This post about how Dennou Coil evokes Hayao Miyazaki (which raises interesting points) reminded me of when I watched another anime that some have said also reminded them of the renowned director. The premise of a middle-school girl suddenly becoming a god and all that followed (attempting to discover what her ablities were, using them for good and for awesome, and balancing that with normal school life) was interesting. It was slow-paced and nice slice-of-life, two things that I really like (friends noted this, calling Kamichu! “my type of show” before I watched it). And a couple of friends stated that for some reason, he just felt happy for a while after finishing the series. So Kamichu! piqued my interest, and it helped that my college anime club was showing it this past spring semester. When we completed it, I did like what I saw, but something nagged me. Despite many nice ingredients, the series didn’t push the right buttons for me to consider it as something really great instead of only a pretty good show. As if that’s a bad thing though. 😛
In my opinion, the main annoyance was how the god world and the normal world fit (or to be more accurate, didn’t really fit) together. Watching, we see that gods do appear in Kamichu’s world and that Yurie (and Miko) can seem them regularly and all that jazz. And we also observe that the two realms as decidedly separate, such as when our heroine made her trips to the other side to introduce herself/learn how to become a better god/etc. Only Yurie can regularly traverse the two and we get to see how she acts as something of a medium for both sides. But what I think Kamichu! in 16 episodes failed at that Dennou Coil is succeeding at so far (only two episodes in for me :P) is in the connection of the two worlds.
Coil shows, in a way that I can find believeable within the presentation of their world, that the digital world and reality, though different in many ways, can be seamlessly interwoven with each other. Seeing Densuke do his thing and still have characters interact with him in the real world despite him being a cyber dor is pretty cool. To me, Kamichu! attemps to do the same thing, but it doesn’t work quite as well. Everything still seems disjointed, even as we get to know that both of the realms have many similarites with each other. Unlike in Coil where it seems as if everyone with AR visors can interact with the digital, in the scope of Yurie’s world, she’s the only one we see with freedom to normally travel and interact with gods. It seems very isolated even when she brings her friends into the act, and even if a point of Kamichu! is about highlighting how special Yurie’s position is, the isolation creates a disconnect that was offputting to me. I can only see all this stuff happening to her, and not to anyone else. The worlds are seamless only to her, and so I annoyingly can’t believe that it can’t happen to anyone else, which takes the fun out of it for me.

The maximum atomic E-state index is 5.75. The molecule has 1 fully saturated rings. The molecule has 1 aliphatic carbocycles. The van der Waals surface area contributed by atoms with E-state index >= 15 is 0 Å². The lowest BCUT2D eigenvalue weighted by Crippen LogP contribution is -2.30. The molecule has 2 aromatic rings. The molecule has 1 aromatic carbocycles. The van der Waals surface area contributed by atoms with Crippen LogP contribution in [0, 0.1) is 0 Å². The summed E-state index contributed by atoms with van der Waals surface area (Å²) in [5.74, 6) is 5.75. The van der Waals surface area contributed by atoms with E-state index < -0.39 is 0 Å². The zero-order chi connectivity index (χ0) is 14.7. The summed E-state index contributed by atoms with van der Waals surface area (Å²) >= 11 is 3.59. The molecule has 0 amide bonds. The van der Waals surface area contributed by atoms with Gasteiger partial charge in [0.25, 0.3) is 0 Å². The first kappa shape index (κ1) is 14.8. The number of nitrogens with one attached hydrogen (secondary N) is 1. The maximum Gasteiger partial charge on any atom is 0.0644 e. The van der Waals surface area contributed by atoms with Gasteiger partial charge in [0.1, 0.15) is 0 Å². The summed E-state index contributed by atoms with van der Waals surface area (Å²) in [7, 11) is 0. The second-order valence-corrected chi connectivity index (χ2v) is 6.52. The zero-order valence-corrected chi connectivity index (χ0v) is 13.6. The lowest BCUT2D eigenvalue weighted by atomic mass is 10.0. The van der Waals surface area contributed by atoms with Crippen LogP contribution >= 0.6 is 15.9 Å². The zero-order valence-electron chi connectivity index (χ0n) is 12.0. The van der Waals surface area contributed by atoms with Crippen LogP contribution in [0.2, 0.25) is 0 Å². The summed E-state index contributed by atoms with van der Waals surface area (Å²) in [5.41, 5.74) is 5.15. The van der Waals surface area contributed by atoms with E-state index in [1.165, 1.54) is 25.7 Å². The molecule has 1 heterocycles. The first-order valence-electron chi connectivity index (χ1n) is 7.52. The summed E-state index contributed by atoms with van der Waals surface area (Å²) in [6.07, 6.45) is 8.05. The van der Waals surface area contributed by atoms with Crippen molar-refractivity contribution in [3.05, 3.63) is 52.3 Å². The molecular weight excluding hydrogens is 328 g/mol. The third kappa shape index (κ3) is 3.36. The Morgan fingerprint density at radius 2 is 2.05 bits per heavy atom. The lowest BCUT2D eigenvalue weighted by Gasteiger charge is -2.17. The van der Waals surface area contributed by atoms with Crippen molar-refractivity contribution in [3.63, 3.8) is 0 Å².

One thing I believe that Miyazaki succeeds well at is blending the surreal and the real, regardless of how much there is of the two elements, and no matter the number involved; somehow, these events could seemingly still happen to others even if it’s just a one time thing. That creates a state of believeablity, making movies along a range from Porco Rosso to Spirited Away and Princess Mononoke work well, though some work better than others (BTW, I favor Porco Rosso and Kiki’s Delivery Service of the director’s works, probably because there’s no really really important world-saving goal involved :P). Kamichu!‘s disconnect (or maybe misconnect) made me feel like a passive watcher, when I much prefer to feel involved with what I watch, and Miyazaki’s movies were often the latter for me. While Kamichu! had a great premise and good execution of that premise, I never felt like I wanted to know more about the world of the gods and how it worked with Yurie and crew (granted, Yurie feeling the same way sometimes helped with that IMO). While that’s not a problem, it did kill some of the enjoyment I had for it, and it probably also says a little bit about myself as an anime fan. 😛
Otherwise, it’s an enjoyable watch if you sit back and let it just happen (which I think that’s how it’s supposed to be done in the first place :P). Most characters, though one-dimensional, have their own eccentricities and traits that make them endearing (my faves are the common-sensical and bored(?) Mitsue and the overbearing and strongminded/willed Matsuri). While some episodes felt really out there to me (the ones with the alien and the ol’ battleship), most were enjoyable, and some were amazing to me (the runaway episode and the episode of Yurie’s quest to remain under the kotatsu the whole time; that was admirable). And while off sometimes, you couldn’t really have major complaints about the animation, art, and music. Despite all of that though, my feeling after watching Kamichu! wasn’t one of pure happiness, but a sense of longing in thinking that more could be done. :3